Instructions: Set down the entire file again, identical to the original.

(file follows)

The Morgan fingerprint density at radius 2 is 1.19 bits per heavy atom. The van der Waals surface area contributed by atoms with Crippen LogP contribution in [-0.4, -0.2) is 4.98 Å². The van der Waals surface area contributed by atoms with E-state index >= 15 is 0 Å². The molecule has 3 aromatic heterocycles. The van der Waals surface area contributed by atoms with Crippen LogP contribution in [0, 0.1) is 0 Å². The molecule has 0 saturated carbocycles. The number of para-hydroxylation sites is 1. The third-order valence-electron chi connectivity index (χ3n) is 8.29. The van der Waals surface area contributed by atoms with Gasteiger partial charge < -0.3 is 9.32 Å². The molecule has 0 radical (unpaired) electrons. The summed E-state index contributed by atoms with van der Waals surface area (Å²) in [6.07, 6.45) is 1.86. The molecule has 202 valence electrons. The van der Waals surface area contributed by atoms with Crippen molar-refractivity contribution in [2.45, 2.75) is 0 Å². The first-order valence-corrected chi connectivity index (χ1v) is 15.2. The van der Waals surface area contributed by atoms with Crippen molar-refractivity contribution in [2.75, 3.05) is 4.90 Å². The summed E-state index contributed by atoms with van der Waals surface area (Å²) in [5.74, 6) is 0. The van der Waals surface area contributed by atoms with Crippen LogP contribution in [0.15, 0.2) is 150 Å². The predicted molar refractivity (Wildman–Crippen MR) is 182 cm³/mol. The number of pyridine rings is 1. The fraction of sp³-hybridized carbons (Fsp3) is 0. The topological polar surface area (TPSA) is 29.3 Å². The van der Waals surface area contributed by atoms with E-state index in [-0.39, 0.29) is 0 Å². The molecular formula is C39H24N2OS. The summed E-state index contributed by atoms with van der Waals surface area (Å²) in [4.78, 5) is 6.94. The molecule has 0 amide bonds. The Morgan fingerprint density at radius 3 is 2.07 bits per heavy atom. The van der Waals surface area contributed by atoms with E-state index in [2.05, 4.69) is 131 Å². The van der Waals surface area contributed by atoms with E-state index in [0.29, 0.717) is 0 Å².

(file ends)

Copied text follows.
The Morgan fingerprint density at radius 2 is 1.19 bits per heavy atom. The van der Waals surface area contributed by atoms with Crippen LogP contribution in [-0.4, -0.2) is 4.98 Å². The van der Waals surface area contributed by atoms with E-state index >= 15 is 0 Å². The molecule has 3 aromatic heterocycles. The van der Waals surface area contributed by atoms with Crippen LogP contribution in [0, 0.1) is 0 Å². The molecule has 0 saturated carbocycles. The number of para-hydroxylation sites is 1. The third-order valence-electron chi connectivity index (χ3n) is 8.29. The van der Waals surface area contributed by atoms with Gasteiger partial charge < -0.3 is 9.32 Å². The molecule has 0 radical (unpaired) electrons. The summed E-state index contributed by atoms with van der Waals surface area (Å²) in [6.07, 6.45) is 1.86. The molecule has 202 valence electrons. The van der Waals surface area contributed by atoms with Crippen molar-refractivity contribution in [2.45, 2.75) is 0 Å². The first-order valence-corrected chi connectivity index (χ1v) is 15.2. The van der Waals surface area contributed by atoms with Crippen molar-refractivity contribution in [2.75, 3.05) is 4.90 Å². The summed E-state index contributed by atoms with van der Waals surface area (Å²) in [5.74, 6) is 0. The van der Waals surface area contributed by atoms with Crippen LogP contribution in [0.15, 0.2) is 150 Å². The predicted molar refractivity (Wildman–Crippen MR) is 182 cm³/mol. The number of pyridine rings is 1. The fraction of sp³-hybridized carbons (Fsp3) is 0. The topological polar surface area (TPSA) is 29.3 Å². The van der Waals surface area contributed by atoms with E-state index in [-0.39, 0.29) is 0 Å². The molecular formula is C39H24N2OS. The summed E-state index contributed by atoms with van der Waals surface area (Å²) in [4.78, 5) is 6.94. The molecule has 0 amide bonds. The Morgan fingerprint density at radius 3 is 2.07 bits per heavy atom. The van der Waals surface area contributed by atoms with E-state index in [2.05, 4.69) is 131 Å². The van der Waals surface area contributed by atoms with E-state index in [0.29, 0.717) is 0 Å².